She knew she had hurt him. They had been through so much together, training hard at all hours of the day, working on her game through the depths of searing pain to the soaring heights of glorious successes that were as much his as hers. Jason had invested in her, believed in her, and made her his number one player. Yet she had left him wondering what the hell was going on, without so much as a thank you or a good-bye. Jodi had never told him she was gay. Never told him about Tara. Never told him she was suffering. She just stopped turning up.
And now, as she sat on the floor of her hotel room, listening to the phone ring on the other end, she wondered if he would ever accept her apology, if her explanations would be too little, too late. It had been far too long and Jodi was ashamed and embarrassed.
She was just about to hang up when a voice on the other end breathlessly answered “Hello?”
“Jase,” she stumbled, not sure how to go on. “Uh, it’s me. Jodi.”
Jodi felt a trickle of warm sweat run slowly down between her shoulder blades. The weather gods had said today was going to be a scorcher, and they weren’t wrong. The heat swam up off the court in waves, burning through the soles of her shoes and baking her feet. She licked her parched lips and squinted her eyes against the harsh sun, focusing all of her energy across the court on her opponent, Kerry Jefferson, who was preparing her stance for service. C’mon, Jodi thought, let’s do this, Jefferson.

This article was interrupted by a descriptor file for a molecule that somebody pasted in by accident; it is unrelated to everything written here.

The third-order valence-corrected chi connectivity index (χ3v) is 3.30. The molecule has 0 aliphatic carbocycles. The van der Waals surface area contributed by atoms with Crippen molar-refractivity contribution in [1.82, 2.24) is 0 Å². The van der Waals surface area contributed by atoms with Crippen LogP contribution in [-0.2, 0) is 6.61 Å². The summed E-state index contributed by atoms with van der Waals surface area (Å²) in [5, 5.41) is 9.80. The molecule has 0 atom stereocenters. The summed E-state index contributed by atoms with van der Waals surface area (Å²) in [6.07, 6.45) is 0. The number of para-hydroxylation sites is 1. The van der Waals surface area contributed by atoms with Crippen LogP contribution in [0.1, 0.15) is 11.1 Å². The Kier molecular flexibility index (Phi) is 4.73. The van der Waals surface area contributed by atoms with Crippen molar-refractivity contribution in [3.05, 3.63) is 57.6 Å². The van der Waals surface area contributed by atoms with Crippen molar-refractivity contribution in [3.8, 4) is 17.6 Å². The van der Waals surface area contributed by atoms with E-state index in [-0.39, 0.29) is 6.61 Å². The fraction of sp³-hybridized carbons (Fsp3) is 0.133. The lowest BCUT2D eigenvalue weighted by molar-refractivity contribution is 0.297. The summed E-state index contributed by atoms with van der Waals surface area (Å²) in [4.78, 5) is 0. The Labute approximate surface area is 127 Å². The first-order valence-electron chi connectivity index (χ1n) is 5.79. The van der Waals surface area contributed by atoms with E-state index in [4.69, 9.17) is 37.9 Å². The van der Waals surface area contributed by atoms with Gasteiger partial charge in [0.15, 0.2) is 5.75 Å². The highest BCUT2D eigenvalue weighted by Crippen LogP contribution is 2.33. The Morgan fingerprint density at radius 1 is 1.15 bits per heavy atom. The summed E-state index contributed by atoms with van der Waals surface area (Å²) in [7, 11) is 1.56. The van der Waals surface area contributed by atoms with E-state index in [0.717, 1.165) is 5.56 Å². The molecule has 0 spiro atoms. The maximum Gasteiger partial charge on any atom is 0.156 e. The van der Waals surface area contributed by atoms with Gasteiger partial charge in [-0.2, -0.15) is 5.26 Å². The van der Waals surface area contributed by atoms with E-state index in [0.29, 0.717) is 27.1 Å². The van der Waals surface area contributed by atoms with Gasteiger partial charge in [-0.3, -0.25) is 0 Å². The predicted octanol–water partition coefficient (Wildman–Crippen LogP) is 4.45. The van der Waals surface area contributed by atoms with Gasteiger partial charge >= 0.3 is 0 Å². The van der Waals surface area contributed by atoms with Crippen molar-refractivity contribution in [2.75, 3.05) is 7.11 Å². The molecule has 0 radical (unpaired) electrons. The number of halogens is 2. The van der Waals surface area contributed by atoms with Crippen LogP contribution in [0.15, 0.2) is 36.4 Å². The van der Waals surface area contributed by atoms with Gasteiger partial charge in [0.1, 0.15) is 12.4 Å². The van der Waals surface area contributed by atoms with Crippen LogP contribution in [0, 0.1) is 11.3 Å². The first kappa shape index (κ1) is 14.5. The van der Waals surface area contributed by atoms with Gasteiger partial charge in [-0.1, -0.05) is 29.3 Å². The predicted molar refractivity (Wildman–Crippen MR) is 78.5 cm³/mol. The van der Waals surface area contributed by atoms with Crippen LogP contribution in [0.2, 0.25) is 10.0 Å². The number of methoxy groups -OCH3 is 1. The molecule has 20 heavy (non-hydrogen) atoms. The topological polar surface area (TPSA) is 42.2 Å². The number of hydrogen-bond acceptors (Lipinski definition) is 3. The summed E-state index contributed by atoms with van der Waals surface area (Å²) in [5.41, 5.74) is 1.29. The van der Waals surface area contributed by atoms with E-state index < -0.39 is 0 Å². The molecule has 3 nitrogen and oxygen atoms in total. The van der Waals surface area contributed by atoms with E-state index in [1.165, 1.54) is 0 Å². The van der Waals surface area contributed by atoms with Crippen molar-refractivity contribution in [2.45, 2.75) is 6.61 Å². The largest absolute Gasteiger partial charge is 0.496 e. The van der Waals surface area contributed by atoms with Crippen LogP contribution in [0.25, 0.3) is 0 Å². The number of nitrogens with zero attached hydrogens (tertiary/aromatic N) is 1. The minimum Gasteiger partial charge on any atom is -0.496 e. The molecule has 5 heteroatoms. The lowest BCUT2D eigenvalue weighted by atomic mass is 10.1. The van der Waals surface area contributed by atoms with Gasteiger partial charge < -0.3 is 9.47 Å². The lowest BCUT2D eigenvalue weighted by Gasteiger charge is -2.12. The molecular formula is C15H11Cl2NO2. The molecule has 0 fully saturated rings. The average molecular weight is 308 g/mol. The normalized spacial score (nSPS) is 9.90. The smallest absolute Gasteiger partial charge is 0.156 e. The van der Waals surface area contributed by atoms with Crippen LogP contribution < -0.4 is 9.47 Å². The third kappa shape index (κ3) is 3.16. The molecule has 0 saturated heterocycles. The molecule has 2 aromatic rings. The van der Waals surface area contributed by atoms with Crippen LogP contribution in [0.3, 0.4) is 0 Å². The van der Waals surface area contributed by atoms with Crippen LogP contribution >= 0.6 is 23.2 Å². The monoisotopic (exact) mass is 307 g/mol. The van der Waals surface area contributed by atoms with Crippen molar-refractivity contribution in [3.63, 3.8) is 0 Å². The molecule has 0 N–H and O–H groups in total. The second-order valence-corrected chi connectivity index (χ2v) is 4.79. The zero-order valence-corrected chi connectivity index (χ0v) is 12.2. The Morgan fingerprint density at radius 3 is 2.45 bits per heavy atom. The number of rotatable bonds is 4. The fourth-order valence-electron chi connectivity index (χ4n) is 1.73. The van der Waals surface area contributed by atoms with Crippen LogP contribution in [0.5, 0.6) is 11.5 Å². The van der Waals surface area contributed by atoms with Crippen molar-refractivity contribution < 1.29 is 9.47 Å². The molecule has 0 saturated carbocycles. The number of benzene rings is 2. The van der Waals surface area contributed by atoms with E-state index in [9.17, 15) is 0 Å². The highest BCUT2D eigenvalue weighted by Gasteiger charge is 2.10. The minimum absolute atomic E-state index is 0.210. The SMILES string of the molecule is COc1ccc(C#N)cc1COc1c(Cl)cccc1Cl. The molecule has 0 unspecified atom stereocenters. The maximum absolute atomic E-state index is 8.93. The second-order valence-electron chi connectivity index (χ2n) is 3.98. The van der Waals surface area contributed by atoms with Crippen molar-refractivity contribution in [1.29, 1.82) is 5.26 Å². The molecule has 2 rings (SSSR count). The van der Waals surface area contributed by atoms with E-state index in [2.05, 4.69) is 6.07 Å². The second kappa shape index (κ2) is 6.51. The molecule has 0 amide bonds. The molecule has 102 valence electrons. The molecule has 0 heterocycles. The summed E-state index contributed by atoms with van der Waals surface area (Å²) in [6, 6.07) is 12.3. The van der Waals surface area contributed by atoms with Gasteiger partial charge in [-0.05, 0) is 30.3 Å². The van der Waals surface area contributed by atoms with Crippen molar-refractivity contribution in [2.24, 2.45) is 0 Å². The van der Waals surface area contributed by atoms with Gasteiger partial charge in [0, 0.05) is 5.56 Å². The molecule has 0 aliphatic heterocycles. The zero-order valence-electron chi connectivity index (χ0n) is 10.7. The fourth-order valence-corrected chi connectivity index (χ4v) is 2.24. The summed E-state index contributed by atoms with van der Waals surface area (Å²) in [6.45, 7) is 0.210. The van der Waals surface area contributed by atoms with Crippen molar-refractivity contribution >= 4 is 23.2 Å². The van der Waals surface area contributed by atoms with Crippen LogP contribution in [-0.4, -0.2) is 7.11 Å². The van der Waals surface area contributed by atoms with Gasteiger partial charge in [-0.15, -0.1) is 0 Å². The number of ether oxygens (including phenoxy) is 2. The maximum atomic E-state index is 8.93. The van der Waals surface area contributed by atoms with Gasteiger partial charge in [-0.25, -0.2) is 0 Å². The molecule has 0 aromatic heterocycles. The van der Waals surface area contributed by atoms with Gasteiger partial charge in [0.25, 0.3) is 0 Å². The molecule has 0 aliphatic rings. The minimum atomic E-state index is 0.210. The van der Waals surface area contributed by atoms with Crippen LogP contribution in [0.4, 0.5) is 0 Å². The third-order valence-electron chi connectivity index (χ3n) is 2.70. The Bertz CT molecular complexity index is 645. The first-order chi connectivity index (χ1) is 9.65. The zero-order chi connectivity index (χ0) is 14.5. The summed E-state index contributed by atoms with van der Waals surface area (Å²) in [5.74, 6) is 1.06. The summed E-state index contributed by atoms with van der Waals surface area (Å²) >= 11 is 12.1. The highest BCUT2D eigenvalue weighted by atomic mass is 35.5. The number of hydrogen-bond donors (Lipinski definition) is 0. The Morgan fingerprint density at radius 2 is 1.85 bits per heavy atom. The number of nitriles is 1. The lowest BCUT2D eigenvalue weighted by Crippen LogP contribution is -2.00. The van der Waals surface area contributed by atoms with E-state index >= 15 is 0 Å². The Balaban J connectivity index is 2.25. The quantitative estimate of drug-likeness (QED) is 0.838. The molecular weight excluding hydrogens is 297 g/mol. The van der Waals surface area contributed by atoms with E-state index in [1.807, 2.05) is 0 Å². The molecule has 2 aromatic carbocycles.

Jodi danced gently from side to side on the balls of her feet, feeling a tiny breath of hot wind lift the edge of her shirt. She watched and waited, poised to leap into action. The ball flew wildly toward her and over the baseline.
“Out!” the umpire called.
Her opponent grimaced in frustration. Jodi felt a flicker of commiseration. So close, she thought. We’re almost there. She released the breath she didn’t realize she had been holding and checked her grip on the racket. The heat was making Jodi’s hands slippery and she wiped them on her shorts. Her muscles were tired and crying out for this game to be over. One more point and this match is mine. Just hold on, hold on, she told herself.
Hearing the thump of the ball on Kerry’s racket, Jodi threw her body across the court, stretching her arm out wide and whipping the ball back across the net with huge force. Kerry lunged for it and scooped it up high, sending Jodi to the back of the court to catch the bounce and smash it back over the net.
“Game! Set! Match: Richards!” the umpire cried.